Slow Food London set a challenge: could regular Londoners go slow for an entire year? Would it be easy? Would it be hard? Would there be times when it would (slowly) start to go wrong?
Here, Susan Paul talks us through her forty-sevenh week:
It was good to see asparagus at the farmers market this week and it was far cheaper than I have seen in other places and also I know the bundle I bought is British. I steamed it and we ate it simply with only a little good butter and some rock salt – it was a delicious treat.
The herbs in our garden are growing very well now and I have started making mint sauce again to have with lamb. This week, a half leg slowly roasted with garlic, thyme, rosemary and new season’s potatoes eaten with purple sprouting broccoli.
In addition to the asparagus to add to the bulging bags of vegetables bought from the Perry Court Farm stall, I bought lots of salad leaves from the Wild Country Organics stall. These included land cress and a new one for me, Tatsoi, apparently a Japanese version of Pak Choi but with more slender stems and a stronger, more fiery flavour – particularly good raw in salads or finely sliced into soups.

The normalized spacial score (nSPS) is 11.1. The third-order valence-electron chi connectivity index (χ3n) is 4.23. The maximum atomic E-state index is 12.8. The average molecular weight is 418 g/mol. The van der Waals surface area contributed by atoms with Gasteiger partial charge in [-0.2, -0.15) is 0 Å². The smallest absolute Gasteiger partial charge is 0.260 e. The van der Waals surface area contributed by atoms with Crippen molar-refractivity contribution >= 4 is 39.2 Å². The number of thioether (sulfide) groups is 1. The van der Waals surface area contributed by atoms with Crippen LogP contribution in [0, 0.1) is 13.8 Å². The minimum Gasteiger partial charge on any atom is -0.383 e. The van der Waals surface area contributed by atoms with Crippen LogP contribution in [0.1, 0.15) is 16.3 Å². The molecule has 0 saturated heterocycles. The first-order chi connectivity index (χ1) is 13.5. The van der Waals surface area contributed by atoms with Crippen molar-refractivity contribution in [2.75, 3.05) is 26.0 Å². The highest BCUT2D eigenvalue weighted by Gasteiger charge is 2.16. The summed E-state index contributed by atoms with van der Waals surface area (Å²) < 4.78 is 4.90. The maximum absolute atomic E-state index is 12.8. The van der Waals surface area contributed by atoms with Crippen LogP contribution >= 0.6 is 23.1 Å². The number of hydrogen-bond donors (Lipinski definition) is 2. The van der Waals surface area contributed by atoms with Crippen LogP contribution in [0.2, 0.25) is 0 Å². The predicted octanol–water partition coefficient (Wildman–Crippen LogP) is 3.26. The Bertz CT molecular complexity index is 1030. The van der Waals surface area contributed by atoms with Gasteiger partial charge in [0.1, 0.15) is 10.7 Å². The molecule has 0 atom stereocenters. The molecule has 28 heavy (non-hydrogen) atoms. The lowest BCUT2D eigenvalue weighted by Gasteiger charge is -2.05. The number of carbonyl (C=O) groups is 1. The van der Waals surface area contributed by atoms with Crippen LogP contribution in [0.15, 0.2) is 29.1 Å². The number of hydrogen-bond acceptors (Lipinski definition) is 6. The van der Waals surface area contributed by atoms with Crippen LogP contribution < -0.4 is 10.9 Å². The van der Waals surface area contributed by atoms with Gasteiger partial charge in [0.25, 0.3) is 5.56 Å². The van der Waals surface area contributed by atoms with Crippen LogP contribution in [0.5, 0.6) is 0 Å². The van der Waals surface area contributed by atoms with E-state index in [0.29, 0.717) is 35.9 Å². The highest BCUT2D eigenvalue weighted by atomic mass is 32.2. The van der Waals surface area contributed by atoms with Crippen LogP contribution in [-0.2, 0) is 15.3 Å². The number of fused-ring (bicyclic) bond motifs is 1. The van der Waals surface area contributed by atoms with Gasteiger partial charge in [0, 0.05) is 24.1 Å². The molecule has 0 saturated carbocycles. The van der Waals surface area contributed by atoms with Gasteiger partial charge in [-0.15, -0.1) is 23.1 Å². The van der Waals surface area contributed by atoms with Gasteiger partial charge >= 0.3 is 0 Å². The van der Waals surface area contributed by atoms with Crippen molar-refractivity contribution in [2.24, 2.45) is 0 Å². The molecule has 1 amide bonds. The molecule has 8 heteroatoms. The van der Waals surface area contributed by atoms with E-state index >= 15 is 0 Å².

Some of the many other good things have been; leftover chicken and barley soup made with homemade chicken stock, leeks, and spring cabbage and laced with fresh mint and lemon; more leftover chicken, stir fried with spring onions, garlic, and pak choi and tossed in a dressing of mustard, thyme, oil and vinegar; a simple Italian meal out – trofie pasta with rocket and Parmesan pesto and a glass of Montepulciano.
I have been seeking out more British cheeses to try and ordered five from The Urban Cheesemaker based in London which also have a stall at Borough Market. We tried three this week; St. Bruce and Howard, which we toasted on sourdough bread, and Ellis (my favourite of the three) which has a delicious rind.
We also had more different British beers – there are so many good ones available now and they are all lovely in their different ways. We have also tried Apple Spirit, which is rather like Calvados. Ours, a generous gift, was produced at Sandringham in Norfolk. It is fiery stuff but very good neat, and can be diluted with ginger ale to make a long drink, which is very good too.
The lovely apples (ours are from the Ringden Farm stall at the Farmers market) have almost come to end for this season so we are relying on pears and stewed Bramley cooking apples, which are all still very good and also some rhubarb for our daily fruits until the eagerly anticipated summer berries become available.
Chatting with friends about other Farmers markets has made me even more aware of how lucky I am to live near to such a good one as that in Barnes and also our lovely butchers, cheese and fish shops.
I was pleased to read about the National Farmers Union campaign to promote eating British food, which is supported by Tom Kerridge. I am now well aware of the benefits of good locally produced food and really hope many others will be persuaded too.